Saturday, July 19, 2014

The Humboldt Laser Harp Project: Part 2

So, I'm still glad I'm part of the Humboldt Laser Harp (HLH) project. But boy do I feel useless and clueless about what's going on from a technical standpoint...
SparkFun MIDI breakout board

There have been a few emails back and forth today between Ed, Nick and me about the HLH project. Ed's getting a lot of the programming concepts figured out, e.g. "...I think I've solved (assuming that any of this actually talks to a MIDI thing, anyway) the 16 string limit. The 16 MIDI channels are now dynamically assigned to different strings as needed, and released when the string is released. Not sure what would happen if you broke more than 16 beams. Probably the beams >16 simply wouldn't be played. Currently the notes have a hard cut on the end of them rather than a fade...I'll work on that if/when I have a sudden flash of insight. The number of analog input pins are the only limiting factor for the number of strings now. Given external comparators or an external (fast) ADC or analog multiplexer an Arduino could do a ton of strings with more or less this same code..." Nick is doing his part by pulling apart a laser and 3D printing a holder for the laser so we can easily fine tune where the laser is pointing. He's also going to dig up a USB MIDI input for Ed to use during the design phase of this project.
SDS-50J MIDI connector

Tonight Ed evaluated using a SparkFun MIDI breakout board vs. the SparkFun MIDI shield vs. rolling his own MIDI connection. He decided to roll his own, and at this point, all he needs is a CUI Inc SDS-50J MIDI (DIN 5 pin) connector and a Lite-On Inc 6N137 optocoupler. He's ordering those from Digi-Key, for a total of $1.78 plus shipping. Here's the optocoupler datasheet link if you want to read up on that.

Me? I'm mostly reading the emails about what they're doing.

6N137 optocoupler
Oh well, The important thing is a laser harp MCU device is being designed, the Humboldt Microcontrollers Group has launched their first group project, and we'll end up with v.1.0 of what will eventually be an interesting example of what you can do with MCUs.

Returning to the HLH launch meeting we had yesterday, here are a few other points about the project as it currently stands.
  • The laser harp will be the 'framed' style rather than the 'unframed' style. See the two pictures below.
    Unframed laser harp
  • The tentative height of the v.1.0 harp is 36 inches. The laser harp frame will probably be placed on a table when it's exhibited in public, and probably on a somewhat lower stand when a laser harpist is sitting in a chair playing it. The width will likely be between 36 and 48 inches, so that it's portable, so that an open horizontal hand can easily interrupt just one beam without accidentally breaking an adjacent beam, and so a laser harpist can comfortably reach all the beams.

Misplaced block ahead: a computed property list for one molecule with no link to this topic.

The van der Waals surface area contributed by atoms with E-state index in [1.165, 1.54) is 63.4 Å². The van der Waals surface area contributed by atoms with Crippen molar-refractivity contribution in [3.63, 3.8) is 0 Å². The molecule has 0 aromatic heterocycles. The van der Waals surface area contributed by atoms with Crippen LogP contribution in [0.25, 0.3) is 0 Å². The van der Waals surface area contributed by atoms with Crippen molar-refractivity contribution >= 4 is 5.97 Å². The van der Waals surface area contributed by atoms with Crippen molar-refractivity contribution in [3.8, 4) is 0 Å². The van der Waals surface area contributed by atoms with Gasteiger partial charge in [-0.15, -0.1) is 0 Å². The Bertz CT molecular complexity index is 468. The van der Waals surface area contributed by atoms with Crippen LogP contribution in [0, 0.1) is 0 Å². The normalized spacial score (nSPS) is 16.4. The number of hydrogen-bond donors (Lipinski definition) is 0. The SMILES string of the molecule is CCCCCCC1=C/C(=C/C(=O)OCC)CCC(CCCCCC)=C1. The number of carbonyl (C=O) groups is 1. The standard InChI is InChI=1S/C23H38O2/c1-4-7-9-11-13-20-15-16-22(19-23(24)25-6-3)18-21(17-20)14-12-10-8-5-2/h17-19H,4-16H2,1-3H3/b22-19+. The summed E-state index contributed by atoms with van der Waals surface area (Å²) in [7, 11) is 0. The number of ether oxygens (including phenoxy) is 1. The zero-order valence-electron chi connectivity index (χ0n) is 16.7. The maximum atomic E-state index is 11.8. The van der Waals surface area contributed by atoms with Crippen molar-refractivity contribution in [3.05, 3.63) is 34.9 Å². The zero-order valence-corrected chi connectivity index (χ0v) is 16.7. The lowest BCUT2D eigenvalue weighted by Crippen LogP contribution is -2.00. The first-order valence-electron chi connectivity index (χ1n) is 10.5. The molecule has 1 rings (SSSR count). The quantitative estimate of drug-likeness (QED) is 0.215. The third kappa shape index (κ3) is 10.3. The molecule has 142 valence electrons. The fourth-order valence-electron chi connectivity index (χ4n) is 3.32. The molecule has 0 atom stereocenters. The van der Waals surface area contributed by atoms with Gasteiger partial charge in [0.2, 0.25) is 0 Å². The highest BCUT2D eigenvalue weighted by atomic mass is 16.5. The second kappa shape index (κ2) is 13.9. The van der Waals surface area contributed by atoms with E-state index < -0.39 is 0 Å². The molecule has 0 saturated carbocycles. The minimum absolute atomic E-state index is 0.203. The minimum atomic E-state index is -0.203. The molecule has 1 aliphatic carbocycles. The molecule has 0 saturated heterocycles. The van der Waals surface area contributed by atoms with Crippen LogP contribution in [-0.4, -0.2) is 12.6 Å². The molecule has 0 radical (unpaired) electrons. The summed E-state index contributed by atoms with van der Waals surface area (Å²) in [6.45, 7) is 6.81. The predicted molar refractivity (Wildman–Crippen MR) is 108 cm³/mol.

• Nick will provide computer speakers, a MIDI sequencer and an amplifier.
  • The goal of this project is to make a musical instrument, not just an electronic tone generator.
  • Yesterday's post referred to the Electronic Light Orchestra. The reason I used the word 'Light' in that descriptive name is because:
    • When the laser harp is in a dark environment, the laser beams will be a light source.
      Framed laser harp
    • Nick has a color organ we will work to integrate into the HLH. The light organ has RGB LEDs that change intensity and color in response to music (audio frequency range) and the settings of the organ.
    • If I understood Nick correctly, we may also try out incorporating some background laser light show effects with the HLH.
  • One aspect of the laser harp we need inspiration and a bit of technical expertise, or at least some creative thinking, is 'laser beam presence enhancing.' I hope that term is self-explanatory, but the issue we need to address is how to make a low-powered laser beam most noticeable by a person if the laser harp is not in a very dark environment or if the person playing the harp is not looking closely at the laser beam. Some of the enhancing techniques we've discussed are:
    • a fog machine, especially some type of 'fog' generator that specifically is generating or concentrating fog in the area where the laser beams are.
    • a black 'booth' or mini-pavilion that can be set up to enclose the laser harp and make the laser beams more visible.
      Fog machine
    • an air pulse generator that would put a concentrated air stream in the same location as the laser beam.
    • a water jet that runs in the same area as the laser beam.
    • Some other type of haptic signal that the laser harp player would feel when their finger or hand was breaking the laser beam.
  • I'm going to research laser safety issues to make sure we understand what laser strength or power is acceptable for use with the general public so we don't have anyone get burned by the laser (skin or eyes).
Enough for tonight. More HLH posts will be showing up over the next couple weeks. Maybe Ed or Nick will have something they get so interested in whilst working on their parts of the laser harp that they'll feel compelled to write a blog post or two!


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